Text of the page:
Animal welfare vs conservation: the case of China’s tigers

March 13, 2008

An unfolding saga in South Africa highlights one of the many divisions that are emerging between those dedicated to animal welfare and those devoted to saving creatures in the wild.A South China tiger known as Tiger Woods, father of a 11 day-old male cub, is seen in the Free State province of South Africa December 4,2007. It is the first time the animal has been born outside China, the Save China’s Tigers organization said on Sunday.The cub was born healthy and larger than normal at 1.2 kilograms on a wildlife conservation reserve, the group said in a statement. The cub was being hand-reared and would be taught to hunt for itself. REUTERS/Siphiwe Sibeko (SOUTH AFRICA)

South Africa’s National Council of the Society for the Prevention of Cruelty to Animals (SPCA) is once again in a flap over the methods used in a fascinating project that seeks to “rewild” rare Chinese tigers so their offspring can then be released into a natural setting.

It is a project that I followed closely when I was based in South Africa — I covered the arrival of the first cubs in Pretoria — and that I now track from afar in Dallas.

The project, run by the charity Save China’s Tigers and set on a 33,000-hectare ranch in South Africa’s Free State Province, basically tries to “teach” the big cats to hunt for themselves and other survival skills. It is the brainchild of an energetic Chinese woman named Li Quan.

The hope is that the adult tigers will impart their acquired skills to their offspring which can then be released into the wild in China. Estimates and data are scanty but there are only believed to be around 10 to 30 individuals left in the wild of the Chinese sub-species of the tiger family, also known as the South China tiger.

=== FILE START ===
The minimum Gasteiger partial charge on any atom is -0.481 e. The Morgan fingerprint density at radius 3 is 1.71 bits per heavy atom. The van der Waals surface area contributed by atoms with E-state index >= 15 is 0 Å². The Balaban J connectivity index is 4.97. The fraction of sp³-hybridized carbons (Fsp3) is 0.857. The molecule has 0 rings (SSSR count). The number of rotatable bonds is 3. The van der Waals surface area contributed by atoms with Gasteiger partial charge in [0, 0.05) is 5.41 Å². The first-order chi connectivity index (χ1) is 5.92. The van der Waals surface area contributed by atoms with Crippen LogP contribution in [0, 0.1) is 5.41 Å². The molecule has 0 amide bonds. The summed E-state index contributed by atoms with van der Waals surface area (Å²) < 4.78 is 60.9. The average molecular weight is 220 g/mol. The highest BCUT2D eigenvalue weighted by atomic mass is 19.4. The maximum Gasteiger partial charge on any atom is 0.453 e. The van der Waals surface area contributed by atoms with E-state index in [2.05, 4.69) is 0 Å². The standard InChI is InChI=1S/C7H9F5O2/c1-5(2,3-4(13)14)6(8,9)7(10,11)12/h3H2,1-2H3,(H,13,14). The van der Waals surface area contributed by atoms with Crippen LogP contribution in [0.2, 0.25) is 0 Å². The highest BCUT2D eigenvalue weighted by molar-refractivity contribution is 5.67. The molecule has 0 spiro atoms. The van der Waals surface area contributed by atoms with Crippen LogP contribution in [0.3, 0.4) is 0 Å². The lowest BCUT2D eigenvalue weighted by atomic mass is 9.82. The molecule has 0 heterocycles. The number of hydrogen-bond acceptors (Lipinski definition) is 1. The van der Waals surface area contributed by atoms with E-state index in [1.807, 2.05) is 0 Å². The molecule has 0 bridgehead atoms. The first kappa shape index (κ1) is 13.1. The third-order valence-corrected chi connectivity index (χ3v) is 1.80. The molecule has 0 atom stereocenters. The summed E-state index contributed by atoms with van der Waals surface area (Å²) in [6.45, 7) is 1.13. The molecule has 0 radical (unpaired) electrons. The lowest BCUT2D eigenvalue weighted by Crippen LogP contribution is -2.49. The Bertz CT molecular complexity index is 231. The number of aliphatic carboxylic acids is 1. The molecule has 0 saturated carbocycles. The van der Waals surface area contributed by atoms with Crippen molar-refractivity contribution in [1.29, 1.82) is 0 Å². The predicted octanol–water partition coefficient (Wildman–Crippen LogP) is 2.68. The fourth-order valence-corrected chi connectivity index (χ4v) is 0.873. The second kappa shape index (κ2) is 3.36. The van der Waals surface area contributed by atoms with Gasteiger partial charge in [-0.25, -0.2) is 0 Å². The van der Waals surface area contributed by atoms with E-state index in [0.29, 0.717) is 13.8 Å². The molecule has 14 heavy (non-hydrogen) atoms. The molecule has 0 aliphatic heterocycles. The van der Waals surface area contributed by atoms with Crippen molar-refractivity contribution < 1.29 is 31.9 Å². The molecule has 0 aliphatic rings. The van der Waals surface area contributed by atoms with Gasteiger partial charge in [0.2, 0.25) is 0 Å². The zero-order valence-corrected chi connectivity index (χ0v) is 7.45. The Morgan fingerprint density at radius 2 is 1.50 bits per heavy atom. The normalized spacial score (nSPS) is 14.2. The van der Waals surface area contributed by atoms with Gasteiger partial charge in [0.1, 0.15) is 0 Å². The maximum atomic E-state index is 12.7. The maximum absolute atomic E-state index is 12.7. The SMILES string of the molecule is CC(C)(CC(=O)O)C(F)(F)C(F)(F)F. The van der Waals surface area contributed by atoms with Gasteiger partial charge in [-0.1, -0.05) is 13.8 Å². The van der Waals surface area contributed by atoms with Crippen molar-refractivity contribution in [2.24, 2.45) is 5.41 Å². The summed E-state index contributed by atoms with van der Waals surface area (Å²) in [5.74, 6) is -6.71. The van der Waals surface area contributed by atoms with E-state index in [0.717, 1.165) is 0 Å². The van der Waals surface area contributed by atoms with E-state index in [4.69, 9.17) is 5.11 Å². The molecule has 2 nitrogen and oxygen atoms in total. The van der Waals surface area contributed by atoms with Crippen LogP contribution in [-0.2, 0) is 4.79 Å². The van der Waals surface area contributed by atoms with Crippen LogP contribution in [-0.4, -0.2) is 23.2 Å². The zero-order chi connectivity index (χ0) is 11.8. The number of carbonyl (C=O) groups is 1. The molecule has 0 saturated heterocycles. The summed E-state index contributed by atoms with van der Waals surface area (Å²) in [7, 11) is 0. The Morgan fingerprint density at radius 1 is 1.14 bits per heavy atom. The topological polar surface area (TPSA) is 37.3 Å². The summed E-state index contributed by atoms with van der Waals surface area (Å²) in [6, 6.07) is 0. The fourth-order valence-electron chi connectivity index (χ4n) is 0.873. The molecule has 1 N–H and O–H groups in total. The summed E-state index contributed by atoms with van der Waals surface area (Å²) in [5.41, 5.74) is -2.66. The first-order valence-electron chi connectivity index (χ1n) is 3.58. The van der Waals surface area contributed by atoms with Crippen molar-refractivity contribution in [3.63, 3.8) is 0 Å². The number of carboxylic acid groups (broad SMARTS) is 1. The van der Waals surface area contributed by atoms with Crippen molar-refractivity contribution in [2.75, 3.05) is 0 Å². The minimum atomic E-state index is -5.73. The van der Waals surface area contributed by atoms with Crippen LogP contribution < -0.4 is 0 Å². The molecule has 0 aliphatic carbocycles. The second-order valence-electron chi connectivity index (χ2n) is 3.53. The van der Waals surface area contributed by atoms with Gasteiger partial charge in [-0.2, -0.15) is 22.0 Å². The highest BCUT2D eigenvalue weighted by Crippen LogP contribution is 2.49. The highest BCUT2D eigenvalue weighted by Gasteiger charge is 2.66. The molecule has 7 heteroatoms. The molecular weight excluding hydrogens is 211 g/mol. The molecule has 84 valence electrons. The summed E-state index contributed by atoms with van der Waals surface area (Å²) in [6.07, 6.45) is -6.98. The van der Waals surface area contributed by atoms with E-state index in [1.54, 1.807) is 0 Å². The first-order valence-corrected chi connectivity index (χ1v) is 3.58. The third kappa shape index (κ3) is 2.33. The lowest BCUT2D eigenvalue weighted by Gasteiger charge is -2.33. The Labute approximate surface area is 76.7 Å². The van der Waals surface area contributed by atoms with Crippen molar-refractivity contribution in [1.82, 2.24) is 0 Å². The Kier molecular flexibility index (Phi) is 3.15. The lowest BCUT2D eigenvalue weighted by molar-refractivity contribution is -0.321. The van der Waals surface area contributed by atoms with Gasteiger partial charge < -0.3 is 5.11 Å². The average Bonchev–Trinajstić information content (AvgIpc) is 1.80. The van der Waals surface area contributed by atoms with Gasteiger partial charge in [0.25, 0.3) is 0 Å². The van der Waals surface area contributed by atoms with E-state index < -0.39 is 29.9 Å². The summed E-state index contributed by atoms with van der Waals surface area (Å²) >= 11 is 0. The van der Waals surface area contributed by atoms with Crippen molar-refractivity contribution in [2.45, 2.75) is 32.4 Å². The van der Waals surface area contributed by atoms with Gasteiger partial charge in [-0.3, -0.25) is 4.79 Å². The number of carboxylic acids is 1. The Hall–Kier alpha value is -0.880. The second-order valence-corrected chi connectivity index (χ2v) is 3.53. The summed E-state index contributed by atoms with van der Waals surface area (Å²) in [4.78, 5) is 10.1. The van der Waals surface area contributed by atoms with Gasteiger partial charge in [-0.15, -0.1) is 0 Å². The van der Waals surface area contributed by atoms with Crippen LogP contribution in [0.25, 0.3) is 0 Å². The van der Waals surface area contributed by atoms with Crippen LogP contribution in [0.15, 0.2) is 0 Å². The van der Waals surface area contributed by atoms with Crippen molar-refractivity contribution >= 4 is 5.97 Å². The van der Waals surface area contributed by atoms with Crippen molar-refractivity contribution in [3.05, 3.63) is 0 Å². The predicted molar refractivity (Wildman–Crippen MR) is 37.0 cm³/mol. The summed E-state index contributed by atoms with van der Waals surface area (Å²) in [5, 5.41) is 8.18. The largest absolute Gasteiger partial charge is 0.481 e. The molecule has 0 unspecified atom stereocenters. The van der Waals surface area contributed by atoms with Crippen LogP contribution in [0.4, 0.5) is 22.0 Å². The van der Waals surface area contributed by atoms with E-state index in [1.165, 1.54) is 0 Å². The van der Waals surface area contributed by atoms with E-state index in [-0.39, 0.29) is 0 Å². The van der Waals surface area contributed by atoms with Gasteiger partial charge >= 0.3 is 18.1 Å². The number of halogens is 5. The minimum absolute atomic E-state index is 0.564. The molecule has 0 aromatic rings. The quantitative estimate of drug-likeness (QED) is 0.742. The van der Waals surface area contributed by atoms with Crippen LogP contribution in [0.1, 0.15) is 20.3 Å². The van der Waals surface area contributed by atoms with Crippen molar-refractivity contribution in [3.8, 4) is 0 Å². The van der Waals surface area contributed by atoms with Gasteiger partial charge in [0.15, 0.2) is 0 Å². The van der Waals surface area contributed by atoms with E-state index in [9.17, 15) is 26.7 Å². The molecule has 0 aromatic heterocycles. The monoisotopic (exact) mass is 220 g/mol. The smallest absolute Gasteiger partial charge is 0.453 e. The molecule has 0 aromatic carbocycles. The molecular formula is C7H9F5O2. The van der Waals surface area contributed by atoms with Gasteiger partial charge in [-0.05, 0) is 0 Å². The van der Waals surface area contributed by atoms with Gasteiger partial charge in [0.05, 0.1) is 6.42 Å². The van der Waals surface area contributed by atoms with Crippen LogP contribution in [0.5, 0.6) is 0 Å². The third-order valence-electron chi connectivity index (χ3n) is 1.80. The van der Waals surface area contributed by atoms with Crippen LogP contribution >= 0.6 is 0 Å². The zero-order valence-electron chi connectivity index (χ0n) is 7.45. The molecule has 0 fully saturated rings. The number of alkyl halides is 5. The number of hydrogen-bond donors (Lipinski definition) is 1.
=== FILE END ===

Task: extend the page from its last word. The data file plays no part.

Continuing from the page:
A South China tiger known as “Tiger Woods”, one of fewer than 100 South China tigers in existence, tries to make a kill at the David Tang Tiger Breeding Center at Philippolis outside Bloemfontein July 11, 2007. The tiger is one of four that were brought into the 33,000-hectare (81,540-acre) Laohu Valley Reserve in South Africa’s Free State province since September 2003 to mix in a wild environment, breed and brush up on their hunting skills before being returned to their native habitat in China. REUTERS/Siphiwe Sibeko (SOUTH AFRICA)Two sets of cubs have been flown to South Africa and while one male named Hope has died one pair successfully bred last year, producing a male South China tiger cub. The reserve also has a five-year-old male for breeding purposes.

This is the backdrop to this tale which one would think would have the whole-hearted support of the animal-loving community. It doesn’t.